As we continued our conversation, I found myself wondering, what’s the point of all this? We can comfortably say that a power drill is a more sophisticated tool to make a hole than jabbing a pointy rock at the wall. And surely the words in this article contain a richness and meaning that goes far beyond an alarm call of ‘male human, green, tall’ when warning other members that a predator approaches. Lanfranco brought me back to a simple truth: we’re not special. Perhaps it would be better to recognise and be amazed by all the ways in which we’re not special – that prairie dogs and chimps and countless other species are existing and doing things in very similar ways – than to strive to arrive at some kind of measurement or concrete idea of how we are different. 

You’re not special

Lanfranco’s article delves into the Enlightenment period, when people started drawing the conclusion that we are not special at all, and in fact, the Earth and the galaxy aren’t either. I asked him about this shift, admitting that the thought of humans and all life being rather insignificant was humbling, but also terrifying. How can we have meaning if everything is meaningless? Lanfranco smiled and offered an alternative viewpoint, that not being special is separate from having no purpose in one’s life. Meaning, like consciousness, is something we create and depends highly on context. So I’m not special, I thought to myself, but I matter — not to the universe, but to a handful of people who themselves are not particularly remarkable. ‘We have the same DNA that every animal has; we’re made of the same molecules; we breathe the same air, eat the same food… We live on a planet that is unremarkable, orbiting a star that is unremarkable, which is located in an unremarkable corner of space.’

So, if we are floating around in non-special ways within a non-special universe, what are the consequences of feeling superior to other species? ‘We’re not entitled,’ Lanfranco firmly proclaimed and returned to an earlier point, that the one thing we may confidently say we’ve excelled in as a species is, ironically, destroying the very environment that sustains us. It might be tempting to point towards the advancement of civilization as the hallmark of human achievement and success. If by success we mean expansion, aggressiveness, and a focus on profit, then yes. However, it is worth considering that perhaps these should not be our yardsticks. Of course, many of us are not thinking about success in this way; it’s much more natural to manipulate – and decimate – our surrounding environment simply because we can.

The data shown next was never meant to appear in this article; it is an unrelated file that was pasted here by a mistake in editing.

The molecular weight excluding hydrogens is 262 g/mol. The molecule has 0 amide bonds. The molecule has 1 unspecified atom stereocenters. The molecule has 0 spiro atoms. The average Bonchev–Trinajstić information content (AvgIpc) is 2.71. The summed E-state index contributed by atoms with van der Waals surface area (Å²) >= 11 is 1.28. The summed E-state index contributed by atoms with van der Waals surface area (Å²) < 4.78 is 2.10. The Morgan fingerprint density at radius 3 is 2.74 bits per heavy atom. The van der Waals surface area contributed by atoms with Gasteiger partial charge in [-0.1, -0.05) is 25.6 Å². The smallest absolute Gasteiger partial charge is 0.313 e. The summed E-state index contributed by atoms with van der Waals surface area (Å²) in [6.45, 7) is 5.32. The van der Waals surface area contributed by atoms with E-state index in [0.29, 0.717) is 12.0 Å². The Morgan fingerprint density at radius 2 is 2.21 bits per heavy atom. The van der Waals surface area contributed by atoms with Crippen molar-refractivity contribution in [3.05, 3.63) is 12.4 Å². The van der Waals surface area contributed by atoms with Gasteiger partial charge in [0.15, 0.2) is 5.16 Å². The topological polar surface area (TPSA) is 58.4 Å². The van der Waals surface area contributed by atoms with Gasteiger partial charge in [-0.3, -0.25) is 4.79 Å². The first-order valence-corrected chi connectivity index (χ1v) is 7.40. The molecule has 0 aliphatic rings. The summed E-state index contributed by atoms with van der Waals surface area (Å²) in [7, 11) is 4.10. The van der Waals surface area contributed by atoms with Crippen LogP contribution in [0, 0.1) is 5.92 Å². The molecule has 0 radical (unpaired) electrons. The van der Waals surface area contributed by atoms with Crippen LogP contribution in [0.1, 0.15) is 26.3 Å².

It’s important for people to feel special, Lanfranco continued. What if we found a way to understand our place in the world by investigating other forms of intelligence in different species, I asked. It’s important, no doubt, but for Lanfranco, the cold reality of research priorities is hard to ignore. We want to be healthy; we want medicines that cure diseases. This priority will always override a curiosity as to whether a goldfish feels pain and how. Funnily enough, explorations into consciousness or how plants may display intelligence might still end up serving humans’ selfish desire to advance the economy and health. It’s impossible to escape. 

We can only go as far as our own minds, and for Lanfranco, that is a beautiful, extraordinary, and unremarkable limitation. 

Dr Sandro Lanfranco is a Senior Lecturer of Biology at the Faculty of Science. Besides questioning what it means to be human, his research also dives into aquatic biology and ecological habitats as well as understanding how to best conserve local biodiversity.

Further Reading

Baggini, J. (2018). How the world thinks (1st ed.). Granta Books.

Jabr, F. (2017). Can Prairie Dogs Talk? (Published 2017). Nytimes.com. Retrieved 4 February 2021, from https://www.nytimes.com/2017/05/12/magazine/can-prairie-dogs-talk.html.

Lanfranco, S. (2017). Pavel Florensky and the Uniqueness of Man. Melita Theologica, 69(1), 23-35. Retrieved 4 February 2021, from.

Lenk, H. (2008). What Makes Human Beings Unique? | Issue 69 | Philosophy Now. Philosophynow.org. Retrieved 4 February 2021, from https://philosophynow.org/issues/69/What_Makes_Human_Beings_Unique.

WNYC Studios. (2018). Smarty Plants. Radiolab [Podcast]. Retrieved 4 February 2021, from https://www.wnycstudios.org/podcasts/radiolab/articles/smarty-plants.

More Stories
ALICE’s Adventures in Switzerland